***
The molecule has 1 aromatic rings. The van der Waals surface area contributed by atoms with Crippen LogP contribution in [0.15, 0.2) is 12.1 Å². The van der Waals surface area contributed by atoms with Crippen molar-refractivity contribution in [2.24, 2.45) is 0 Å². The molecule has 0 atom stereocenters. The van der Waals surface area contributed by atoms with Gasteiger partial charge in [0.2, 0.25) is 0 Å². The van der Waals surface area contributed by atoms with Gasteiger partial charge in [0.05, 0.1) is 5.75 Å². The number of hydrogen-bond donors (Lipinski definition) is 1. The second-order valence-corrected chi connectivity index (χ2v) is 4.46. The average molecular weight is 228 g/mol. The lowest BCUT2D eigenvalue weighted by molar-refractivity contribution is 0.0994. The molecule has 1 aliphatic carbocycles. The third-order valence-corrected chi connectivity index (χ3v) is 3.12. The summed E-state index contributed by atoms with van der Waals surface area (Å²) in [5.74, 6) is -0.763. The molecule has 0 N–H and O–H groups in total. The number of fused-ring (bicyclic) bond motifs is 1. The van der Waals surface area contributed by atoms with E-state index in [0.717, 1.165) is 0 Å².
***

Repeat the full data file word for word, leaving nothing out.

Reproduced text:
The molecule has 1 aromatic rings. The van der Waals surface area contributed by atoms with Crippen LogP contribution in [0.15, 0.2) is 12.1 Å². The van der Waals surface area contributed by atoms with Crippen molar-refractivity contribution in [2.24, 2.45) is 0 Å². The molecule has 0 atom stereocenters. The van der Waals surface area contributed by atoms with Gasteiger partial charge in [0.2, 0.25) is 0 Å². The van der Waals surface area contributed by atoms with Gasteiger partial charge in [0.05, 0.1) is 5.75 Å². The number of hydrogen-bond donors (Lipinski definition) is 1. The second-order valence-corrected chi connectivity index (χ2v) is 4.46. The average molecular weight is 228 g/mol. The lowest BCUT2D eigenvalue weighted by molar-refractivity contribution is 0.0994. The molecule has 1 aliphatic carbocycles. The third-order valence-corrected chi connectivity index (χ3v) is 3.12. The summed E-state index contributed by atoms with van der Waals surface area (Å²) in [5.74, 6) is -0.763. The molecule has 0 N–H and O–H groups in total. The number of fused-ring (bicyclic) bond motifs is 1. The van der Waals surface area contributed by atoms with E-state index in [0.717, 1.165) is 0 Å².